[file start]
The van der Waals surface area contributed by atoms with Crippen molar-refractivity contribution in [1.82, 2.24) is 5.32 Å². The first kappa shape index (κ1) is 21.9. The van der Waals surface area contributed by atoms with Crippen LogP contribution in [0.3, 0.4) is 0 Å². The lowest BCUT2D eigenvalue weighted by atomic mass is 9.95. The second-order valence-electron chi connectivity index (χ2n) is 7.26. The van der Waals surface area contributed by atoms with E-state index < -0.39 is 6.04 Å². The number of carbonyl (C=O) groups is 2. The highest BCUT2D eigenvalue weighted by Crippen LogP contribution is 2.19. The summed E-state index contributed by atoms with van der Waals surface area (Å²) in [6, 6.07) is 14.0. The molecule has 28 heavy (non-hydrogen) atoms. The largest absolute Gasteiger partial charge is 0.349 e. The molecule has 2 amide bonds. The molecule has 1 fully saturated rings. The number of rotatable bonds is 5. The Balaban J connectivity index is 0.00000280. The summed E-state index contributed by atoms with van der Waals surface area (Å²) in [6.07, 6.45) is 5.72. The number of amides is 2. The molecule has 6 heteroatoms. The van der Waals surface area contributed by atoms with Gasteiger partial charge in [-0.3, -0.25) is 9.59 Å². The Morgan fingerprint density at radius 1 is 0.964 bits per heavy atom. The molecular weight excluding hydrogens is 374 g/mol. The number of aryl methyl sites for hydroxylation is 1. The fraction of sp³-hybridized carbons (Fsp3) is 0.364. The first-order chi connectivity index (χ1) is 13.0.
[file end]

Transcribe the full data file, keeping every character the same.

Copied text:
The van der Waals surface area contributed by atoms with Crippen molar-refractivity contribution in [1.82, 2.24) is 5.32 Å². The first kappa shape index (κ1) is 21.9. The van der Waals surface area contributed by atoms with Crippen LogP contribution in [0.3, 0.4) is 0 Å². The lowest BCUT2D eigenvalue weighted by atomic mass is 9.95. The second-order valence-electron chi connectivity index (χ2n) is 7.26. The van der Waals surface area contributed by atoms with E-state index < -0.39 is 6.04 Å². The number of carbonyl (C=O) groups is 2. The highest BCUT2D eigenvalue weighted by Crippen LogP contribution is 2.19. The summed E-state index contributed by atoms with van der Waals surface area (Å²) in [6, 6.07) is 14.0. The molecule has 28 heavy (non-hydrogen) atoms. The largest absolute Gasteiger partial charge is 0.349 e. The molecule has 2 amide bonds. The molecule has 1 fully saturated rings. The number of rotatable bonds is 5. The Balaban J connectivity index is 0.00000280. The summed E-state index contributed by atoms with van der Waals surface area (Å²) in [6.07, 6.45) is 5.72. The number of amides is 2. The molecule has 6 heteroatoms. The van der Waals surface area contributed by atoms with Gasteiger partial charge in [-0.3, -0.25) is 9.59 Å². The Morgan fingerprint density at radius 1 is 0.964 bits per heavy atom. The molecular weight excluding hydrogens is 374 g/mol. The number of aryl methyl sites for hydroxylation is 1. The fraction of sp³-hybridized carbons (Fsp3) is 0.364. The first-order chi connectivity index (χ1) is 13.0.